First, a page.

When Harvard and MIT launch their platform for FREE college courses via computer this fall, it will mark the grand homecoming of availability of learning opportunities on a grand scale. For years teachers and instructional programmers have worked in starts and fits, bits and pieces to conjure long-distance learning formats to incorporate the potentials of computer-assisted learning. The Harvard/MIT entrance is emblematic of the pinnacle of how we can achieve greater understanding, develop our talents and integrate our possibilities from the convenience of our computers 24/7.
With the altered state of information comes the changed role of the teacher/instructor from a disseminator of information to manager of instruction. A good teacher/ mentor will be in more demand than before because she can embed the learning path with assessments, input games and interactive exercises, and guide project-based over-learning opportunities for students to demonstrate their understanding and ability to relate mastery of subject material.
In the role of manager of instruction, teachers/mentors will personalize instruction in ways that enable each learner to maximize their effort in acquiring better skills and broader knowledge bases. The good coach/adviser will take account of the levels of skill and mastery of knowledge the student brings into class the first day, as well as how the student actually prefers to increase the learning – whether by visual, auditory or hands-on activities. Effective managers of learning personalize learning opportunities that adjust to each student’s strength in learning style, cognitive style and ability to perceive.
One of the beauties of computer-assisted instruction in the personalized learning path is its avoidance of conflict for the slower student who feels intimidated by the stigma of being perceived as an under-achiever. With the computer guiding the flow of information and assessment from the manager of instruction delineating the difficulty and pace of material, all students can reach a satisfying blend of appropriate challenge and uplifting skill development.
For example, a student who learns best with an interactive program on a computer but whose language skill is poor may well be best suited for a series of exercises on chompchomp.com. Check out your choice of topics and witness the recursive corrections and repeated instruction along with the rising challenge for each of these well-designed activities.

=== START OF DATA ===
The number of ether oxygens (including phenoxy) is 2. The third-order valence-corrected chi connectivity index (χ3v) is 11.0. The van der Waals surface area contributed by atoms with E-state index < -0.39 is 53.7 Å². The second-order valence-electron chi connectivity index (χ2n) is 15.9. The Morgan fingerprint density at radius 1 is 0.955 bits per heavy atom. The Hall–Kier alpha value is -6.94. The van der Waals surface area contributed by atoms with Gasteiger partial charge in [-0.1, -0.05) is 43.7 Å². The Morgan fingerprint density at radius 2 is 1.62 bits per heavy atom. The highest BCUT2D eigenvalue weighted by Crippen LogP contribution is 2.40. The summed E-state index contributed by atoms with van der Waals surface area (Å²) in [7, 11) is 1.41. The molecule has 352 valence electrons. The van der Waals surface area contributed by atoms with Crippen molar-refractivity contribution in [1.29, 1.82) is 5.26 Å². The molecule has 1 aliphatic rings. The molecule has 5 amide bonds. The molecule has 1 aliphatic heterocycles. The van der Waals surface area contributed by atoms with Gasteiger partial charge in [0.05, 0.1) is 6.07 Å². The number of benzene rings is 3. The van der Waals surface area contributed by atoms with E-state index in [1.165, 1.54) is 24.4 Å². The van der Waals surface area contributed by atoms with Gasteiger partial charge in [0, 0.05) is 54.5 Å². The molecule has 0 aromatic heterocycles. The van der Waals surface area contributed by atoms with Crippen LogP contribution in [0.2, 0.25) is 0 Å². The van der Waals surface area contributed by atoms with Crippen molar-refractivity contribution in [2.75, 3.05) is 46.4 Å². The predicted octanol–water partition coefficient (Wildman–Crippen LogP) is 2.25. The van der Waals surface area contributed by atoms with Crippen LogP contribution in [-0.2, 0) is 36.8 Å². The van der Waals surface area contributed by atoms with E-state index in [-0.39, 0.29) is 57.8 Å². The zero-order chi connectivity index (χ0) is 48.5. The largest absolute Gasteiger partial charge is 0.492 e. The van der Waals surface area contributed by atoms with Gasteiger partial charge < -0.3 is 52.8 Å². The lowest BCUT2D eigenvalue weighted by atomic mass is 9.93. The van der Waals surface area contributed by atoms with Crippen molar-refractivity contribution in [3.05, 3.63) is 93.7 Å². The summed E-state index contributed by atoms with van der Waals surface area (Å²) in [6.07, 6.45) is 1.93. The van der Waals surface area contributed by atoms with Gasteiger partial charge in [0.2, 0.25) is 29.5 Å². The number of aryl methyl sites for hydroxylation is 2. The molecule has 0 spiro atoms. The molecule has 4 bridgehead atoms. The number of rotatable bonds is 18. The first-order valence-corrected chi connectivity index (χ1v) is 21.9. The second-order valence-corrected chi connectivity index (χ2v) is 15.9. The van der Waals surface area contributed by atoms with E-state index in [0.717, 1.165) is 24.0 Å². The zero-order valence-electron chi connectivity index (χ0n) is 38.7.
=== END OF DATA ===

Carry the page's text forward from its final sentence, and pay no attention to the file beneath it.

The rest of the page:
Other students do better with interactive exercises performed as a group sitting together and rehashing the choices, placing their bets and putting their faith in their mastery levels as a ‘group-think’ approach. Personalizing instruction also involves the idealized blend of challenge and mastery level. The author of Flow, Mihaly Czikszentmihalyi, identifies this ideal learning framework with the diagram at the top of the page. As challenge levels rise and skill levels rise, the learner enters a state of mind in which the learning seems to flow naturally, time fades away, and the mental satisfaction rises beyond the level of arousal or control into a state of complete saturation.
Computer-assisted learning enables students to participate in active and self-determined learning activities that yield concrete results and satisfy the drive for mastery. The best learning coaches will find real world applications, field trips, on-job-trainings, or job shadowing experiences for their learners to find the relevance of their fields of study in action, to enable them to envision themselves performing the tasks well and to encourage the growth such exposure can develop within the budding learner. The more active and engaged learners can become, the more growth and connection to the end product they will experience.
Computer-assisted learning and personalized instruction are rapidly changing the realm of education from the days of the one-room schoolhouse to the global classroom available at the convenience of your computer 24/7. The abilities of the teacher/ manager/coach/adviser/mentor require not just a thorough background in subject matter and learning theory, but also significant insight into student levels of mastery, cognitive style and drive for autonomy in pursuing their goals. It’s a great time to teach, to learn, to discover and to share.